Friday, 3 November 2017
Sexual abuse is serious. Anthony Rapp’s accusation against Kevin Spacey may serve his career but it will do little to halt the sexual abuse of women -- because it sets up a false equivalency. By raising this issue at this particular time, Rapp’s abuse inevitably becomes part of the ‘Me Too’ campaign, implying that Harvey Weinsten and Kevin Spacey are somehow comparable.
They are not.
Harvey Weinstein is a rich white heterosexual man. Heterosexism gives him the power and in fact congratulates him on ‘conquering’ women. Kevin Spacey is a rich white homosexual man. He was in the closet until Anthony Rapp ‘outed’ him without Spacey’s consent. (Rumours about Spacey’s homosexual orientation were inflamed after an Esquire article in 1997. Spacey moved to London in order to avoid Hollywood homophobia.)
Gay men are part of an maligned and hated minority. Queer youth are still afraid to ‘come out’ to their parents; Gay/Straight Alliances are still contentious issues in high schools. The fact that Rapp was abused by a closeted gay man doesn’t excuse Spacey’s actions. But if we really wish to fight the abuse of women then we must dare to be unforgivingly critical of heterosexual culture and stop making false equivalencies. We must come to the painful understanding that male abuse of women is rooted in heterosexual sexism which can no longer be tolerated; it is not simply a ‘universal’ problem that everyone faces on daily basis.
Why did Anthony Rapp ‘out’ Kevin Spacey in this manner? It’s important to note that Rapp himself is not fully ‘out.’ He’s been playing the same game Spacey has been playing for years -- because like all gay actors in Hollywood, he is frightened by homophobia in the entertainment industry. He has been quoted as saying “I have been in loving relationships with men...I haven't said 'I am gay.’” Rapp wants us to know that -- unlike the ‘gay’ Spacey (meaning the lecherous, profligate Spacey) -- he is a good person (which means a loving, not very sexual person). And, let’s face it, Rapp is obviously quite thrilled to be famous. And like so many gay men today, he wants everyone to know that though he may not be straight, he is just the same as every straight person in practically every way.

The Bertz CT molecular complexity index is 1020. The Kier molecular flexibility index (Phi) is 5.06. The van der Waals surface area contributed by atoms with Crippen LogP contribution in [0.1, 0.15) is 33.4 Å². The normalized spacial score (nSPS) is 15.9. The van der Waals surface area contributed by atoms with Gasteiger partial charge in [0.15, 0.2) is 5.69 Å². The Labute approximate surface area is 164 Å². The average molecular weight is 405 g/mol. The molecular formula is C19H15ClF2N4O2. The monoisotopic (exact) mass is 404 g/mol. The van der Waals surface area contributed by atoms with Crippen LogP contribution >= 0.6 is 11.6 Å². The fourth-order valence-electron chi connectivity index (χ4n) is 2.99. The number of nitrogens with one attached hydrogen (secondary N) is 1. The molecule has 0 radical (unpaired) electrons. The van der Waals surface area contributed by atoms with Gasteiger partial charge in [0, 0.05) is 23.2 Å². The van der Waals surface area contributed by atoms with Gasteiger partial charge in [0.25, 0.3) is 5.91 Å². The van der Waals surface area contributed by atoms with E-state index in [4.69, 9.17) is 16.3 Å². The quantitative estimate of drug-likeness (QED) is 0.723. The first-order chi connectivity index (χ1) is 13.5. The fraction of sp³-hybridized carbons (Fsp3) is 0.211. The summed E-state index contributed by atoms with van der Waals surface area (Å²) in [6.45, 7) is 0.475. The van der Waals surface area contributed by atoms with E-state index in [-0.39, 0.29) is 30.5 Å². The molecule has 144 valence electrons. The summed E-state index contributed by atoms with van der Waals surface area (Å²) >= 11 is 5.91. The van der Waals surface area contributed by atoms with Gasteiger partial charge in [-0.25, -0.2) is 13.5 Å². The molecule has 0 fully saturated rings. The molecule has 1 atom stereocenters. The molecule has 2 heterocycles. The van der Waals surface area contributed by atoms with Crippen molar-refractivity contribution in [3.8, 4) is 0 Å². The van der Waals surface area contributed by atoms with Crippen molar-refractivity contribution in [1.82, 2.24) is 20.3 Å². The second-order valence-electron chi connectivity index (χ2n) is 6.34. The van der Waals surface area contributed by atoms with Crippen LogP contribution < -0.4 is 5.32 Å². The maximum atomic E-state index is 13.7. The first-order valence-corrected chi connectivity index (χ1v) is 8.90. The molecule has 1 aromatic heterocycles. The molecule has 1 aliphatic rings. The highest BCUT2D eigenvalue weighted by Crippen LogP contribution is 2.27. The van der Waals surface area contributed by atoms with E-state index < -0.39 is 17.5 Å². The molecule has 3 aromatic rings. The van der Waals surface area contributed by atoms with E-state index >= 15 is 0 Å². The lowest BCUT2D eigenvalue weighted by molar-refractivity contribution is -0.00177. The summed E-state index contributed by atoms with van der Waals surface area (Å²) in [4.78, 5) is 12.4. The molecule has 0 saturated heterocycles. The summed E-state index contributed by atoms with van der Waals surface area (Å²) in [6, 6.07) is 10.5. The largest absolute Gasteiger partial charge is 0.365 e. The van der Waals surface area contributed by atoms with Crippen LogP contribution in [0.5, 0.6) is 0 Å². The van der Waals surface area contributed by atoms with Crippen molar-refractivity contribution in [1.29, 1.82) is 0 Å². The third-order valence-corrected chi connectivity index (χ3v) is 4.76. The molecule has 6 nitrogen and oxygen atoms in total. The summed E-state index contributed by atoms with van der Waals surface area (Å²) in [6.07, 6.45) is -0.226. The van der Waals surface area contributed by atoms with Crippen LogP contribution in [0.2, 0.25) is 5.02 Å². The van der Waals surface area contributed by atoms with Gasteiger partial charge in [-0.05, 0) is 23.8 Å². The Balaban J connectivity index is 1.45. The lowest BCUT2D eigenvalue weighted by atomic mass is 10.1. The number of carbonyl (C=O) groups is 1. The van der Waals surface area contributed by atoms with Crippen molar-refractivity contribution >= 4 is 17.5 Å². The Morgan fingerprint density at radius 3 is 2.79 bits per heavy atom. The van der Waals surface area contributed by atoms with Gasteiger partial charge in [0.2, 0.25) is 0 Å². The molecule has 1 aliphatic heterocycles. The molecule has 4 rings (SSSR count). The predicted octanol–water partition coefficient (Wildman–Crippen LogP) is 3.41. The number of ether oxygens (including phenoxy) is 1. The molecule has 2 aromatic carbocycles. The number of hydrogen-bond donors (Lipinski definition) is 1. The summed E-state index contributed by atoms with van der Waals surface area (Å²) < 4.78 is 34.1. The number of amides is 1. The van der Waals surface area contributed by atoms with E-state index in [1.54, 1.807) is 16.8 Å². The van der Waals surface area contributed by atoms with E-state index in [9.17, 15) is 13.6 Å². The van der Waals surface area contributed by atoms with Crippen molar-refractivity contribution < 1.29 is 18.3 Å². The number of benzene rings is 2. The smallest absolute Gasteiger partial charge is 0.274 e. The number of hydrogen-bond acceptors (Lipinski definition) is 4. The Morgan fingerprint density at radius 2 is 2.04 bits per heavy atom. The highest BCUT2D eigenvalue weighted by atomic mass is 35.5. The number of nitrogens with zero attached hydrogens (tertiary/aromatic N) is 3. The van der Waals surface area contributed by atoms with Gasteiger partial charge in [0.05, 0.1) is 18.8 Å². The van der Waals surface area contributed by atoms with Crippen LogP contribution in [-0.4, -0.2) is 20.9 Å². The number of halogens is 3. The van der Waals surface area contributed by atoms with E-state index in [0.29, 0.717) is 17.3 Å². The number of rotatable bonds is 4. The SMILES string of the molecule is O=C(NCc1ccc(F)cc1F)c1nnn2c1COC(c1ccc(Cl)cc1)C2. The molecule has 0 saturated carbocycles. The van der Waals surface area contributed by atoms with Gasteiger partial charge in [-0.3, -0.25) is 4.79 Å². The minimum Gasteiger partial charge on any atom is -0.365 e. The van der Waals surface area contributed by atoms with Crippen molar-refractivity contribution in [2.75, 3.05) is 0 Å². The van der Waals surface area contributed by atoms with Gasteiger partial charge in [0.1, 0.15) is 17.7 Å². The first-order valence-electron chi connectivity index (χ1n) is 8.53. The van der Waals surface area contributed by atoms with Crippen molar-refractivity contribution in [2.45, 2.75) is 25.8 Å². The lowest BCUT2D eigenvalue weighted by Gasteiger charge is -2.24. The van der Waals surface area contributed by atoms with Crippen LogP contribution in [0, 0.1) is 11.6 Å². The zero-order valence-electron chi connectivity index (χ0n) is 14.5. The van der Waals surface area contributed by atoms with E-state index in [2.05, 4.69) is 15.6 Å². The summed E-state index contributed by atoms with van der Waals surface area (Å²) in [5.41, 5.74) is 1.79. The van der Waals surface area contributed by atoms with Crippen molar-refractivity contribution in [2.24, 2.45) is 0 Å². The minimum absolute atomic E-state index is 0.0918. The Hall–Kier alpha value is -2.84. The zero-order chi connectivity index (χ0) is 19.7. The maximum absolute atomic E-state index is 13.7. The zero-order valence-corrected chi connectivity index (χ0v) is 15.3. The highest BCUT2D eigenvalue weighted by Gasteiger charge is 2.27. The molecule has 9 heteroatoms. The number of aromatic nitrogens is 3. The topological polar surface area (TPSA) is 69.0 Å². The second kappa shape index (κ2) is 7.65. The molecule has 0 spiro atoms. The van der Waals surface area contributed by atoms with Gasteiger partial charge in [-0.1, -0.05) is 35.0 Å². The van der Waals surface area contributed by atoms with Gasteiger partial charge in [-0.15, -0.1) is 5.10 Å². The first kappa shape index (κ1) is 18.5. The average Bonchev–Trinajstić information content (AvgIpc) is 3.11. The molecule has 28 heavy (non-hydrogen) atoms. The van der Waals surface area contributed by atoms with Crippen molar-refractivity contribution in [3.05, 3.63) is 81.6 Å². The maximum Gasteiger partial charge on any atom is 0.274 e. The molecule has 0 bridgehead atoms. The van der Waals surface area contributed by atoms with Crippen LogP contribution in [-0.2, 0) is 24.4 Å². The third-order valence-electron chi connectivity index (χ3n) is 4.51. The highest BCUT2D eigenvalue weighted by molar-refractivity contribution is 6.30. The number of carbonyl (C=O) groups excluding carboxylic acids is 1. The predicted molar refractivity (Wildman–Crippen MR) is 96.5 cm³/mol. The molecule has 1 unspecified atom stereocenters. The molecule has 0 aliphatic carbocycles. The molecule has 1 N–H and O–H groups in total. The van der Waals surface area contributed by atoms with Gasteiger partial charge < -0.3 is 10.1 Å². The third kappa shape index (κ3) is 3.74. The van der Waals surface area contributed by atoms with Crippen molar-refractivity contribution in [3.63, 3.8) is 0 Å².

Well, he’s not; he is part of a very different culture -- gay culture.
I was told recently by one of my students that young straight men these days actually speak of female sexual conquests as ‘kills.’
We might think about the implications of that.
And forget about the opportunistic Mr. Anthony Rapp.
Monday, 16 October 2017
Jackie Shane was gay. She was a drag queen.
It’s time to state the facts.
Lately her story has been appropriated by opportunistic academics who have misrepresented her as having been, historically, a ‘trans’ performer.
This is not simply a mistake; it’s homophobic.
Jackie Shane was, according to all witnesses, a brilliant drag singer/performer who was much beloved by the gay community in Toronto in the 60’s. She eventually moved back to her native Nashville; now her brilliance has been rediscovered and soon she will be coming back to Toronto to perform once again.
However, academics -- who often have a tendency to be out of touch with the truths of street culture -- have decided to take advantage of the resurgence of interest in Jackie Shane to advance their own trendy theories, and promulgate homophobia.
They are attempting to erase history by representing Shane’s story as that of a trans activist -- rather than as the history of a gay man and a drag queen.
Why am I concerned here with labels?
I am a gay man and a drag queen. Homophobia has increased in the last couple of years. I notice this in the context of what I call a rising ‘Fear of Drag Queens.’